Plastic lotion pumps
are one of the most popular methods for dispensing viscous (thick liquid) products in the personal care and beauty industries, and come in various shapes and sizes. When used as designed, the pump will dispense the right amount of product again and again. But have you ever thought about the ingredients in the lotion pump to make it work? Although there are hundreds of different designs on the market today, the basic principles are the same.
Generally speaking, a lotion pump consists of the following components:
The actuator or pump head is what the consumer presses to pump the product out of the container. Actuators are usually made of PP plastic and can come in many different designs-and usually have an upward or downward locking function to prevent accidental output. This is one of the component designs that can distinguish one pump from another in terms of appearance design. This is also the part where ergonomics plays a role in consumer satisfaction.
Screw the entire assembly to the part of the bottle neck. It is recognized as a common neck finish destination, such as 28-410, 33-400. Usually made of PP plastic, usually designed with ribs or smooth side surfaces. In some cases, a shiny metal casing can be installed to give the lotion pump a high-end and elegant appearance.
The gasket is usually installed frictionally on the inside of the bottle cap, and it acts as a gasket barrier to the land area of the bottle to prevent product leakage. According to the manufacturer's design, this outer gasket can be made of a variety of materials: rubber and low-density polyethylene are just two of the many possible options.
Pump housing shell: Sometimes called the pump assembly shell, this assembly fixes all pump components in place and acts as a transfer chamber that transfers the product from the dip tube to the actuator, and ultimately to the user. This component is usually made of PP plastic. Depending on the output and design of the lotion pump, the size of the housing may vary greatly. It should be noted that if you pair the pump with a glass bottle, because the side wall of the glass bottle is thick, the mouth of the bottle may not be wide enough to fit the housing-please be sure to check the installation and function first.
Internal components (internal components inside the housing): These components will vary according to the design of the lotion pump. Some may even have additional components to help the product flow, and some designs may even have additional housing components to isolate the metal spring from the product channel. These pumps are usually referred to as having a "metal-free channel" function, and the product will not be in contact with the metal spring. -Eliminates potential compatibility issues with metal springs.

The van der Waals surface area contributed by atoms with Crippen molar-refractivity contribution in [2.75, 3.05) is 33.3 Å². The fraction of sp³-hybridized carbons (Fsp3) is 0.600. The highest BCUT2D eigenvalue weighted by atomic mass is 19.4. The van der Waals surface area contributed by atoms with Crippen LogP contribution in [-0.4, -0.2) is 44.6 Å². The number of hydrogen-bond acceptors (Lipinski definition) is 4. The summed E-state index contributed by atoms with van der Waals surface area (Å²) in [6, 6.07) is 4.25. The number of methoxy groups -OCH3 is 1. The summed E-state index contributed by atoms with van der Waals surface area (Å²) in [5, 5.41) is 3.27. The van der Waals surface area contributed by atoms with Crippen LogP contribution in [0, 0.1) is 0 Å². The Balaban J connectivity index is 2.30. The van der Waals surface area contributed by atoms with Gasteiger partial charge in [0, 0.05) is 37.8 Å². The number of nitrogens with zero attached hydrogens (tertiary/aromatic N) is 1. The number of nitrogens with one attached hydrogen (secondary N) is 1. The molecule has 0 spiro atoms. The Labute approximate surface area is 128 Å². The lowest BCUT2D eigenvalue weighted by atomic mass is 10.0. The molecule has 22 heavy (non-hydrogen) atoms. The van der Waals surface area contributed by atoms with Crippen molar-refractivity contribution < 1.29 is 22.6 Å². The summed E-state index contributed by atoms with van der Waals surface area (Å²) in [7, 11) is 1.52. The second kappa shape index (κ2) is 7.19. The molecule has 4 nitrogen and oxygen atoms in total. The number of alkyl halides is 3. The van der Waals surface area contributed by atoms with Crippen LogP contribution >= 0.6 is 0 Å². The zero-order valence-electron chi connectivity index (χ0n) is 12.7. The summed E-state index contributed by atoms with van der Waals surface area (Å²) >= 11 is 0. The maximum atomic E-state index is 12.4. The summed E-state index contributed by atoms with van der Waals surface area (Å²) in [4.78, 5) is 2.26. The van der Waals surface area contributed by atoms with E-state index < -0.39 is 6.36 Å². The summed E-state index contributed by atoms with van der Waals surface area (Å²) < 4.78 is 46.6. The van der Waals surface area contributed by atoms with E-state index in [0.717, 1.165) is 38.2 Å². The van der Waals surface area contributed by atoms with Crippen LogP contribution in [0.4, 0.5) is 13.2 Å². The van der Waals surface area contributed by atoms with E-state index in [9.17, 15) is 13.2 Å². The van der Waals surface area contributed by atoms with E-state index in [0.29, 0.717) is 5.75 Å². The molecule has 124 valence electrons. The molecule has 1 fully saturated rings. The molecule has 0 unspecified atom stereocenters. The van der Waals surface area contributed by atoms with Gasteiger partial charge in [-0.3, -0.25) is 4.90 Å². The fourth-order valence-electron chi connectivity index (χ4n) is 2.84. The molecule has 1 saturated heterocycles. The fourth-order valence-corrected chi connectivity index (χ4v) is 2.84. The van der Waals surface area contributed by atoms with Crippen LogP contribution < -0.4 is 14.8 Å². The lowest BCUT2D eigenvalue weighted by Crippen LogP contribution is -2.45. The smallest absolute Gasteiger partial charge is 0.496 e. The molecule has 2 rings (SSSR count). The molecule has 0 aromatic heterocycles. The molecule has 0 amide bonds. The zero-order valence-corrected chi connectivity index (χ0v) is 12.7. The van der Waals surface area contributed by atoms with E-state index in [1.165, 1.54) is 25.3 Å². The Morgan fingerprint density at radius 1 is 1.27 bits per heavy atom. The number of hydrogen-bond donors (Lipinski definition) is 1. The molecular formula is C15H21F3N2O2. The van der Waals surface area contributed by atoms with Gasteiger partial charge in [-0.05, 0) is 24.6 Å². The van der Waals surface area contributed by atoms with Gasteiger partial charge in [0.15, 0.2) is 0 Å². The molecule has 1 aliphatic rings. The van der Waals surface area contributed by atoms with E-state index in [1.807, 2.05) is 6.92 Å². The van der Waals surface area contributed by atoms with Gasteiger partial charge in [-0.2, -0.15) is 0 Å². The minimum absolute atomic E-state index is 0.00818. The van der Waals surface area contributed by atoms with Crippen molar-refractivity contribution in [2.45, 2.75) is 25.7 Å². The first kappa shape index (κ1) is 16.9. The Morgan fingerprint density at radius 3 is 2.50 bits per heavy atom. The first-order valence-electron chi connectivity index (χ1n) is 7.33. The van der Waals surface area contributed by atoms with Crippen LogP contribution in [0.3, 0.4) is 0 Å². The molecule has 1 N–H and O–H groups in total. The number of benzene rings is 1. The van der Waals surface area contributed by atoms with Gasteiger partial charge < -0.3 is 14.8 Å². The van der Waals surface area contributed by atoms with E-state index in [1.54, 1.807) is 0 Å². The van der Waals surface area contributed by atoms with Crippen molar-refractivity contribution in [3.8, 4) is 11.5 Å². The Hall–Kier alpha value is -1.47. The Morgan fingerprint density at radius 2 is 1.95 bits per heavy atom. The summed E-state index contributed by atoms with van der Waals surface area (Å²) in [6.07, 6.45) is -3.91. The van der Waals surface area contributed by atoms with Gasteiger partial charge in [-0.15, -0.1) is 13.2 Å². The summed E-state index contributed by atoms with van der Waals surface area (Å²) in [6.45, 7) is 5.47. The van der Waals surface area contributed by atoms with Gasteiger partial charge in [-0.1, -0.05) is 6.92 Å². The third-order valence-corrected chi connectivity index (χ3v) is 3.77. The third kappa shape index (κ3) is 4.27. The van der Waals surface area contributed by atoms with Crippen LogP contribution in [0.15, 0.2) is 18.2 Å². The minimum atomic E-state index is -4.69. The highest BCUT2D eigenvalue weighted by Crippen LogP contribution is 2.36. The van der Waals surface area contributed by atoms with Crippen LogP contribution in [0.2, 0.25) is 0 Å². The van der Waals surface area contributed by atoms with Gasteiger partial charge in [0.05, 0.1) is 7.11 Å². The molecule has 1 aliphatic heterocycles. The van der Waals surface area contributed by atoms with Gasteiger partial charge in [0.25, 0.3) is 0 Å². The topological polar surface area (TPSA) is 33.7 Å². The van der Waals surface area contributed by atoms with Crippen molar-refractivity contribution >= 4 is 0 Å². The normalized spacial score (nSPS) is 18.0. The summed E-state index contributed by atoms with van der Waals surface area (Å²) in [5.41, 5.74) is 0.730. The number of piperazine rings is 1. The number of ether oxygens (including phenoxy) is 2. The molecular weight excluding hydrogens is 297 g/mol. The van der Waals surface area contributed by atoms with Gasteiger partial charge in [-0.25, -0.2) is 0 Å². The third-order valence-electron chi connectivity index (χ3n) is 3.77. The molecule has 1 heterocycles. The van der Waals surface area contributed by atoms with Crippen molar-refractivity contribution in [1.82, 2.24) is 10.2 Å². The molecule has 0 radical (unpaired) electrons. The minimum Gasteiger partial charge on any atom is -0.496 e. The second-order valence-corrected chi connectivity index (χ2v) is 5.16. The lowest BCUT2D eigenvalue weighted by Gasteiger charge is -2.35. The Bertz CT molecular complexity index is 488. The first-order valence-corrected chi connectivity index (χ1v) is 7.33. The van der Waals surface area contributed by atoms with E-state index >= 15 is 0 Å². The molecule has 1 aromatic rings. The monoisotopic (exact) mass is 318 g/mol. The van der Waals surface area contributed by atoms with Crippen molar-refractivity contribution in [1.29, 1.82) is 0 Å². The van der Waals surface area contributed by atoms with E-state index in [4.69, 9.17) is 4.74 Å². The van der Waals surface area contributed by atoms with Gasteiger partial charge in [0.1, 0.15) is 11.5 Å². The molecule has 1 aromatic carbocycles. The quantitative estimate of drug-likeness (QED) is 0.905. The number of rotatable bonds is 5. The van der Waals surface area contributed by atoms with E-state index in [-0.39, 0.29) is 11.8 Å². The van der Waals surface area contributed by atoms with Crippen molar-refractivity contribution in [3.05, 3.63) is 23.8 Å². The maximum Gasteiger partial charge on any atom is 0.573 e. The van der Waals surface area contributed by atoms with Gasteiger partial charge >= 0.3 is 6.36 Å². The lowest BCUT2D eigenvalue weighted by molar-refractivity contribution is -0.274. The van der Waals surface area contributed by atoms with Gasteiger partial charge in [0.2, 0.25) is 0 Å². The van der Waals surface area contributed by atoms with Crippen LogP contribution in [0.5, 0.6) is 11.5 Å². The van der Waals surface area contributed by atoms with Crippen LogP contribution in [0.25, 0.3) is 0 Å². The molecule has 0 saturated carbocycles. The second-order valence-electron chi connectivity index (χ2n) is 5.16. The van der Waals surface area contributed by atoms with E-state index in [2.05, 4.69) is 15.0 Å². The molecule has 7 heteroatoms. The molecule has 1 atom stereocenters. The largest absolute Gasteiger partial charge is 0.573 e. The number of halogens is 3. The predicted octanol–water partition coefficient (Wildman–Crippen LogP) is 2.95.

The long plastic tube made of plastic can extend the range of the lotion pump to the bottom of the bottle. The length of the dip tube will vary according to the bottle that the pump is paired with.
The action of the lotion pump is much like a suction device. Although the law of gravity tells it to do the opposite, it still sucks the product from the bottle into the consumer's hand. When the consumer presses the actuator, the piston moves to compress the spring, and the upward air pressure pulls the ball up into the dip tube along with the product inside, and then enters the chamber. When the user releases the actuator, the spring returns the piston and actuator to their upward position, and the ball returns to its rest position, thereby sealing the chamber and preventing the liquid product from flowing downwards back into the bottle. This initial cycle is called "startup". When the user presses the actuator again, the product already in the chamber will be drawn from the chamber, through the valve stem and the actuator, and then dispensed from the pump to the consumer's hand. If the pump has a larger chamber (commonly found in high output pumps), additional priming may be required before the product is dispensed through the actuator.
The output of plastic emulsion pump is usually in cc (or ml) as the unit. Usually in the range of 0.5 to 4cc, some larger pumps have larger chambers and longer piston/spring assemblies, and output up to 8cc. Many manufacturers provide multiple output options for each of their lotion pump products, allowing product marketers to fully control the dosage.